By Gina Kramer
East Windsor Patch
March 27, 2011

The Melvin H. Kreps Middle School was in the spotlight Thursday night for its Peer-to-Peer program, when it was recognized during the East Windsor Regional Board of Education meeting Thursday night.

Led by the school’s New Jersey Peer-to-Peer (NJPTP) adult advisors Hillary Stryker, student assistance coordinator and Frank Vespe, Kreps’ counselor for the sixth grade, the peer mentors consist of a group of eighth graders specially selected to lead the school’s highly active program. The peer mentors are Nicholas Alston, Brionna Bryant, Justin Durrant, Alexis Emery, Nathalie Gonzalez, Maddie Grubbs, Jessica Lopez, Jonathan Lugo, Amani Najjar, Katelyn Reiss, Adiba Salim, Andrea Schrock, Sohum Shah, Gabrielle Wickizer, and Elyse Zilocchi.

The purpose of the program is to use student leadership skills to help younger students learn to cope with social and emotional issues, decision making and learning how to communicate with other peers, while focusing on the confrontation of alcohol, tobacco, drug and other abusable substances. These skills also teach younger students how to practice a healthy lifestyle and be confident with their decisions.

“We’ve been doing this for years now,” Stryker said. “It’s an honor and a pleasure.”

The student mentors put on a presentation showing what their job as a Peer-to-Peer leader means to them, and how they feel it affects the students that they teach. The presentation also included a short video of the mentors in action at one of their sixth-grade classrooms.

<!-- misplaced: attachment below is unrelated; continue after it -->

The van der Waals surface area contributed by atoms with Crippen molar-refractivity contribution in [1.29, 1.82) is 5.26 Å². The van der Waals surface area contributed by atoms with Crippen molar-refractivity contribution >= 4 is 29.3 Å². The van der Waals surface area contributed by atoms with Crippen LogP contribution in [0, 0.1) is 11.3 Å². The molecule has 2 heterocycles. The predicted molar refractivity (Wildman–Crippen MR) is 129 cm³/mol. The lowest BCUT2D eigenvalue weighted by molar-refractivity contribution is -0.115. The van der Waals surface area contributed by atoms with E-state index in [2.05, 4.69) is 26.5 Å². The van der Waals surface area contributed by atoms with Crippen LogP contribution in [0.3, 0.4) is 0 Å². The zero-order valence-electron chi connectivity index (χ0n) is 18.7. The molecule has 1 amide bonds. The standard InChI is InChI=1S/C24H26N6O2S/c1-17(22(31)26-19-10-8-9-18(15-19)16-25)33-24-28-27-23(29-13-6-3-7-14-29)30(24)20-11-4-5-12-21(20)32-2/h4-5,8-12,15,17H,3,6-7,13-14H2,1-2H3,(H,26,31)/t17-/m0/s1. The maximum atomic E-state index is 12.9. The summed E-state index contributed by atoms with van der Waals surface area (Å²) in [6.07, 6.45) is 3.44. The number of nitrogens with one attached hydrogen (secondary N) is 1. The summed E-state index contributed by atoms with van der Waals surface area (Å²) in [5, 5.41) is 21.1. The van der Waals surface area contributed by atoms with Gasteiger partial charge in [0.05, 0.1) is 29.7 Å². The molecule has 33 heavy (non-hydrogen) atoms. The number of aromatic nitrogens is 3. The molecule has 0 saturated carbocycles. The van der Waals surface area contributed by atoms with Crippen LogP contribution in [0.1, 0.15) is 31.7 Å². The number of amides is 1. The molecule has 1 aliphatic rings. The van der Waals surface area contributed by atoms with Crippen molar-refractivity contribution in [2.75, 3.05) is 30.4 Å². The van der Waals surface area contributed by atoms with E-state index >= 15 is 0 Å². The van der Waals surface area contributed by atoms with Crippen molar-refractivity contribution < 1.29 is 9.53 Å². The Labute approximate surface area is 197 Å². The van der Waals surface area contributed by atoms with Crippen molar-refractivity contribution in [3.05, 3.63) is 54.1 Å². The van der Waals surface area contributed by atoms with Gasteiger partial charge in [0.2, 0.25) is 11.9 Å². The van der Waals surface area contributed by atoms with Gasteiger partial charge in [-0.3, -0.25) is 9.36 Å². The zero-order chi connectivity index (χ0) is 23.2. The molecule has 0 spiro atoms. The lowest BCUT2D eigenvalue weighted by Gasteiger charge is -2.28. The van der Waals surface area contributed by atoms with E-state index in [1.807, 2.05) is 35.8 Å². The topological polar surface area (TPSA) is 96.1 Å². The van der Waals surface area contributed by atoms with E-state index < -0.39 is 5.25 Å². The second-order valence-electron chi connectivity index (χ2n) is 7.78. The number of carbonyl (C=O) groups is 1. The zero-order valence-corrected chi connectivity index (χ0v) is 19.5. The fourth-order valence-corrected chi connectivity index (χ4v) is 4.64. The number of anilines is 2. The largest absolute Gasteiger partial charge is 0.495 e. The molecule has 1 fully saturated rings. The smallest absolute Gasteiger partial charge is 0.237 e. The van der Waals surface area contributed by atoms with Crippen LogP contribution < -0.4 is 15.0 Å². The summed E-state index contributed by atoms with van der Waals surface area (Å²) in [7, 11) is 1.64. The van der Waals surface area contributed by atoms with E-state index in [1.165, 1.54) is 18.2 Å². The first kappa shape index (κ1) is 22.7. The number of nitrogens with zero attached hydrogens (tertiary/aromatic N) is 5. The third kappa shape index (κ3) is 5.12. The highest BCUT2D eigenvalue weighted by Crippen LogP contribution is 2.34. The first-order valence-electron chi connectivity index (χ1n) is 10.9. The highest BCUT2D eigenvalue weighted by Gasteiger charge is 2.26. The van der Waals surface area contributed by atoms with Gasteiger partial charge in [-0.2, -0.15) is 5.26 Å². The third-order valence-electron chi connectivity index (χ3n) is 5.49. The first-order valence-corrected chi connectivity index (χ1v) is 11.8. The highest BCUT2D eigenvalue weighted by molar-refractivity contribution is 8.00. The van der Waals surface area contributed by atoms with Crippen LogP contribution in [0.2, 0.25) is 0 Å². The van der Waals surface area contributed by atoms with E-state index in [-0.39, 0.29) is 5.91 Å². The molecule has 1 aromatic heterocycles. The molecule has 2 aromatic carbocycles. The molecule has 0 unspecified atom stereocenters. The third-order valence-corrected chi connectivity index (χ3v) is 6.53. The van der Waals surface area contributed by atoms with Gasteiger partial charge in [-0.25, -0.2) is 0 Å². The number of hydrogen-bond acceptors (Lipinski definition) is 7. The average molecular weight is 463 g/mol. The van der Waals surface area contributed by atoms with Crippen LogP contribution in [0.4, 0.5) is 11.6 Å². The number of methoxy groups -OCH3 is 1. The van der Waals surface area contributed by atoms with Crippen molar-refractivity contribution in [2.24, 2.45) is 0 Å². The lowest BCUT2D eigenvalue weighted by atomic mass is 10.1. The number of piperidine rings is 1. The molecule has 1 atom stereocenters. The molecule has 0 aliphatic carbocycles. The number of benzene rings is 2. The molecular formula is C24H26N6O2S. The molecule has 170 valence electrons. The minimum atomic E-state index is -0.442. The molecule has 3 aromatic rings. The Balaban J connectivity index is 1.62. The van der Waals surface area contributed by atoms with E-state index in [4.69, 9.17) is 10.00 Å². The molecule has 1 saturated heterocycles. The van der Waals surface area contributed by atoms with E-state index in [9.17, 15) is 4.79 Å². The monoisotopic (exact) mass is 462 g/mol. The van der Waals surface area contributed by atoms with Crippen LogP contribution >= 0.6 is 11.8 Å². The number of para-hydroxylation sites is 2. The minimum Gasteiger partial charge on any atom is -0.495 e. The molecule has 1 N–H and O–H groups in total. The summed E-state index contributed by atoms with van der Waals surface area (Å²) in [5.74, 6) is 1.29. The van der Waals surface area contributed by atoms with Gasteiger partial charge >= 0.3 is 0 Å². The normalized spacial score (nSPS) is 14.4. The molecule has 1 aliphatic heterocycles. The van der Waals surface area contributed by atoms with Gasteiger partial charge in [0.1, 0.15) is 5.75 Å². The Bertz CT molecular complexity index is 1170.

Following the video, one student mentor added, “It’s not just saying ‘don’t do drugs,’ it’s more fun for them.”

Board member Suzanne Fallon also contributed her thoughts.

“[The NJPTP mentors] are good role models for the students who look up to them, and for students who may want to become peer leaders themselves,” she said.

After the presentation, sixth grade school counselor Frank Vespe had a few words to add as well.

“Seeing the effect [the mentors] have on my students makes me feel like a proud papa again,” he said.

The New Jersey Peer-to-Peer program was started by former Governor Christine Todd Whitman in 1997 as a way to encourage middle school students to stay substance-free. The Kreps school joined the program in 2004.